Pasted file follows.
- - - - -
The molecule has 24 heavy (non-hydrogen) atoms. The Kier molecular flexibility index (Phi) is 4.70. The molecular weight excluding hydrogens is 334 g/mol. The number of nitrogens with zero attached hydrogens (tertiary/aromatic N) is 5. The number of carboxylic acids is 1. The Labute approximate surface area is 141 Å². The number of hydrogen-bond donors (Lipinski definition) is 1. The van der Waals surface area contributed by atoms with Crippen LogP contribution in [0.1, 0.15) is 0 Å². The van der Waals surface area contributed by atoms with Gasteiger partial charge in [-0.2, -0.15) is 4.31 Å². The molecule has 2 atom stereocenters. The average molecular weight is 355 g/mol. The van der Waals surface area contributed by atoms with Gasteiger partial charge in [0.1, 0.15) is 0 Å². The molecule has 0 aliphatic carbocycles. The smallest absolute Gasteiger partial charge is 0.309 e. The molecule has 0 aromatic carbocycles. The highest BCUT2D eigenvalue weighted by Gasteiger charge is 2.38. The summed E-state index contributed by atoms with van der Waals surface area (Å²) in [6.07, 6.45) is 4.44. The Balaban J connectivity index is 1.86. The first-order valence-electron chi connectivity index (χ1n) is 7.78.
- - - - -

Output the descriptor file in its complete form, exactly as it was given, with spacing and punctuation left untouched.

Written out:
The molecule has 24 heavy (non-hydrogen) atoms. The Kier molecular flexibility index (Phi) is 4.70. The molecular weight excluding hydrogens is 334 g/mol. The number of nitrogens with zero attached hydrogens (tertiary/aromatic N) is 5. The number of carboxylic acids is 1. The Labute approximate surface area is 141 Å². The number of hydrogen-bond donors (Lipinski definition) is 1. The van der Waals surface area contributed by atoms with Crippen LogP contribution in [0.1, 0.15) is 0 Å². The van der Waals surface area contributed by atoms with Gasteiger partial charge in [-0.2, -0.15) is 4.31 Å². The molecule has 2 atom stereocenters. The average molecular weight is 355 g/mol. The van der Waals surface area contributed by atoms with Gasteiger partial charge in [0.1, 0.15) is 0 Å². The molecule has 0 aliphatic carbocycles. The smallest absolute Gasteiger partial charge is 0.309 e. The molecule has 0 aromatic carbocycles. The highest BCUT2D eigenvalue weighted by Gasteiger charge is 2.38. The summed E-state index contributed by atoms with van der Waals surface area (Å²) in [6.07, 6.45) is 4.44. The Balaban J connectivity index is 1.86. The first-order valence-electron chi connectivity index (χ1n) is 7.78.